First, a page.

The Ice Pirates (1984)

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My “Awesome Movie Monday” group of friends celebrated Christmas with…well, it’s got ice in it, and ice is more common during the winter months? Should you pop it on over this festive period, you could be forgiven for abandoning it after 10 minutes as the folly of some coke-addled major studio executive – “pirates! In space! Everyone dresses from random eras of Earth history! We’ll borrow bits from every famous sci-fi franchise of the last decade! Romance! Comedy! Action!” – but should you force your way further into it, you might even have a good time.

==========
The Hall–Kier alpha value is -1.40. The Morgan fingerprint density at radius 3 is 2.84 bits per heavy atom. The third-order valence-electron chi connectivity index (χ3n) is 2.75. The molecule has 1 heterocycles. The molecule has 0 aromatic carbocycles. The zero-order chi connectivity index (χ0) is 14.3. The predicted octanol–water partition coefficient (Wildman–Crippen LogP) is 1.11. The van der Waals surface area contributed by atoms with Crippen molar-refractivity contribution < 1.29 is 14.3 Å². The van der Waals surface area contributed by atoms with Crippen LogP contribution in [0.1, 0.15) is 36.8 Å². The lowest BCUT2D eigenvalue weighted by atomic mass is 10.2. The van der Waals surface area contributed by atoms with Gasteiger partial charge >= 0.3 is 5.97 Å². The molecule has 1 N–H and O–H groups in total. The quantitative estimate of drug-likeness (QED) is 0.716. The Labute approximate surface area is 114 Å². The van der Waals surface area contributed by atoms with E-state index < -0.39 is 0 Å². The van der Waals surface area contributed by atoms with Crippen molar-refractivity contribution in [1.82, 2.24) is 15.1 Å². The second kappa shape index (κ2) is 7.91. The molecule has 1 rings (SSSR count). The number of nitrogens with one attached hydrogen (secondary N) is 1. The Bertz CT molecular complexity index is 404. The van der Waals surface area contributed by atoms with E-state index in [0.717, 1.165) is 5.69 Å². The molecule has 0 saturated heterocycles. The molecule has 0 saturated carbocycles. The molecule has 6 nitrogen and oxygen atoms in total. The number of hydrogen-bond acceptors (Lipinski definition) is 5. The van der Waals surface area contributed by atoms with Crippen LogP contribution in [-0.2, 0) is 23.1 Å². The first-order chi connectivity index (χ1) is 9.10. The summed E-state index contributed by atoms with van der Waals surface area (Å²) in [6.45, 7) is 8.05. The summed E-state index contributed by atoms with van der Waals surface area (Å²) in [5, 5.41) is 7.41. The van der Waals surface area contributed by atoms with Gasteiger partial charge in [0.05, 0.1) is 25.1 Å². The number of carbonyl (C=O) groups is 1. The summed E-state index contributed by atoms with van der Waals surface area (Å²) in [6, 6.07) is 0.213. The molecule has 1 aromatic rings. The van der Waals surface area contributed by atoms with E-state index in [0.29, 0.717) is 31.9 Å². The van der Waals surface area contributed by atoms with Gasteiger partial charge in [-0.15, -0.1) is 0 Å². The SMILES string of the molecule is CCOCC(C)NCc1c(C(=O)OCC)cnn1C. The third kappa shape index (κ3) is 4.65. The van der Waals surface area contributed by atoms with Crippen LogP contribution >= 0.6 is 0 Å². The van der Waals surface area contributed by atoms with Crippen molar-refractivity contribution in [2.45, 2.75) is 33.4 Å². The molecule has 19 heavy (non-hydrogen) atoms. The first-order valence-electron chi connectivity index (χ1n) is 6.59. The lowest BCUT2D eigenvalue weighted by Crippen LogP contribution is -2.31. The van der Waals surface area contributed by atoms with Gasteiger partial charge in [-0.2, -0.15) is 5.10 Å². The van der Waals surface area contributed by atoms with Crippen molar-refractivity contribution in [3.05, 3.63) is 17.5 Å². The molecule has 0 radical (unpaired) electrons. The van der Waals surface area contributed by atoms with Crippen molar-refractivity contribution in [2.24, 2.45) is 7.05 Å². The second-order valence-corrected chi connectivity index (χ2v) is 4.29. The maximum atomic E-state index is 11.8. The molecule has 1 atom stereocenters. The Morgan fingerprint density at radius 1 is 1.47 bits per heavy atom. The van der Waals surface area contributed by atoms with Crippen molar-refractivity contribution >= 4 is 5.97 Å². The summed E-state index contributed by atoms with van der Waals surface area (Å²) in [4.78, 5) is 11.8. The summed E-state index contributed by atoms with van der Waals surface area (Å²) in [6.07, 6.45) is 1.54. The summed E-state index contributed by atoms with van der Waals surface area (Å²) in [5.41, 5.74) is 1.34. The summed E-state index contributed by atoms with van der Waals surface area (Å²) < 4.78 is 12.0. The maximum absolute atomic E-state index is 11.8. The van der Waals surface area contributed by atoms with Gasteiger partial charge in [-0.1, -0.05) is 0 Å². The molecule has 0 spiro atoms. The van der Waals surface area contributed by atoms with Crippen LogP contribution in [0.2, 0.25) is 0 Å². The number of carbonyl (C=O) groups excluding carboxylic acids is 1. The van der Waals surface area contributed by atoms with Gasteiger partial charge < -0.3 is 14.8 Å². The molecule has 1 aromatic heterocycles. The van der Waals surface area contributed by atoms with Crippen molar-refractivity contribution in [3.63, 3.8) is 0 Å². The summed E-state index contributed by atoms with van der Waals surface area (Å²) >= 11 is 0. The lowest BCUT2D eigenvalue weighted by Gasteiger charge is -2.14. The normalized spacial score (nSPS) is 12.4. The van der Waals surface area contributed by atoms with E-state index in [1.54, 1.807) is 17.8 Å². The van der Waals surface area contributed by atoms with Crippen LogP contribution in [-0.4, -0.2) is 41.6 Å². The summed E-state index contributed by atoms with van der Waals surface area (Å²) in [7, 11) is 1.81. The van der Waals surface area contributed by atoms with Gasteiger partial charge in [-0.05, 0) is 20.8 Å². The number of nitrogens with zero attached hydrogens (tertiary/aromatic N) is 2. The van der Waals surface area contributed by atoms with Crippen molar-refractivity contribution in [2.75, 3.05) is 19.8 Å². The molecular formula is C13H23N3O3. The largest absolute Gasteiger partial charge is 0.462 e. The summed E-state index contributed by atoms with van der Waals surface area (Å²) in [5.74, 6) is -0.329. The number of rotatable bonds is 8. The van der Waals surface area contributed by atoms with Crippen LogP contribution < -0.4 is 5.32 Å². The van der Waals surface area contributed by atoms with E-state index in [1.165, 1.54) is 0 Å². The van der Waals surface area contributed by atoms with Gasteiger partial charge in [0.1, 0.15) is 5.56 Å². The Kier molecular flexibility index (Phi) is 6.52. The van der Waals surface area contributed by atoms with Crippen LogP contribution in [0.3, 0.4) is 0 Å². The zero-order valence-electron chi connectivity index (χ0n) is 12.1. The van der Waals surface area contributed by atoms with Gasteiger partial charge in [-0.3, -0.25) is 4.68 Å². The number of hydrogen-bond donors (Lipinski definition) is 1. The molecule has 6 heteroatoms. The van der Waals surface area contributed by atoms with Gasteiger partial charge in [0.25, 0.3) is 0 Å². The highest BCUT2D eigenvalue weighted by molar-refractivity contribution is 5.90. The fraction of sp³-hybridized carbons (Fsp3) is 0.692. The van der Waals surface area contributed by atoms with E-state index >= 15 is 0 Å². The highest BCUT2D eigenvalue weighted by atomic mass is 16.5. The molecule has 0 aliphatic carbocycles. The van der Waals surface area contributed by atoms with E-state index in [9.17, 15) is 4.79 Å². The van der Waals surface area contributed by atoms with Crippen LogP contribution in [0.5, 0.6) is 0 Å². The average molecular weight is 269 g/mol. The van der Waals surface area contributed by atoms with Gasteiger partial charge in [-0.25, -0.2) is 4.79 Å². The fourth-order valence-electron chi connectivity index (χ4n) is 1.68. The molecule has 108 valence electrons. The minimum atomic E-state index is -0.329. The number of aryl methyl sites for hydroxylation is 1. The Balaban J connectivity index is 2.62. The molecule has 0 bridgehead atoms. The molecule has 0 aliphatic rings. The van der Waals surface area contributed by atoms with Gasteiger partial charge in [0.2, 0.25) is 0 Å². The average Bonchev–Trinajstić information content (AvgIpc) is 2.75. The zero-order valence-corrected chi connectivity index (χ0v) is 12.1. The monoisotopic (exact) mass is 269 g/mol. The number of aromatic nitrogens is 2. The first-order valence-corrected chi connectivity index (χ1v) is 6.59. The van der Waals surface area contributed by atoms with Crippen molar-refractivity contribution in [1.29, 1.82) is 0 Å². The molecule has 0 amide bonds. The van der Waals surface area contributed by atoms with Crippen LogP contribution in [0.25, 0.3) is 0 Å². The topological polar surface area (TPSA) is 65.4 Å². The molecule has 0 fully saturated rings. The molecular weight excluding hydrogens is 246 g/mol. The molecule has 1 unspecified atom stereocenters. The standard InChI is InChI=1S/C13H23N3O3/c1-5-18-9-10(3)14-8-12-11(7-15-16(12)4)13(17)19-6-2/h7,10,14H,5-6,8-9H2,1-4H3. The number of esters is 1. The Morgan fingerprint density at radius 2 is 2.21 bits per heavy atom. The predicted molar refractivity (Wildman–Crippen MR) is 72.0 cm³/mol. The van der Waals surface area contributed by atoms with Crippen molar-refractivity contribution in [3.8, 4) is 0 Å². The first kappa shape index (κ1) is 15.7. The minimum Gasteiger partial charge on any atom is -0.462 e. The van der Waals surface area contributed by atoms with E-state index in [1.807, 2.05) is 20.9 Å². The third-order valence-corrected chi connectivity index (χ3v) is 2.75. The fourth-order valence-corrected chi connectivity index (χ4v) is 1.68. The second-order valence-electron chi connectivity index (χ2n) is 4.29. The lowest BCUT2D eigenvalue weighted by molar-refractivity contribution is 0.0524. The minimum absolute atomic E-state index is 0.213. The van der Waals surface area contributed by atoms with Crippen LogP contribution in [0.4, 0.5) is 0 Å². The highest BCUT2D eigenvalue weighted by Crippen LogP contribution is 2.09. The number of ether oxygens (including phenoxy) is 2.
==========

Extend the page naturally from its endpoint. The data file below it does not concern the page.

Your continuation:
It’s the distant future, and a group called the Templars (oh no “Ancient Aliens” was right) have destroyed almost every planet with naturally occurring water in the galaxy, turning it into the most valuable resource. If you’re looking forward to seeing what the filmmakers did with such an interesting concept, you’re out of luck as it’s just a backdrop – ice is valuable, people want to steal it. Our pirates are led by Jason (Robert Urich), alongside Roscoe (Michael D Roberts), Maida (Anjelica Huston, one year away from the Oscar for “Prizzi’s Honour”), Killjoy (former NFL player John Matuszak) and Zeno (a very young Ron Perlman). And robots. Lots and lots of robots. It’s very obvious someone wanted this movie to get a PG rating, so the enormous majority of deaths are robot ones – I think someone gets crushed under the wheels of a car, but that’s about it.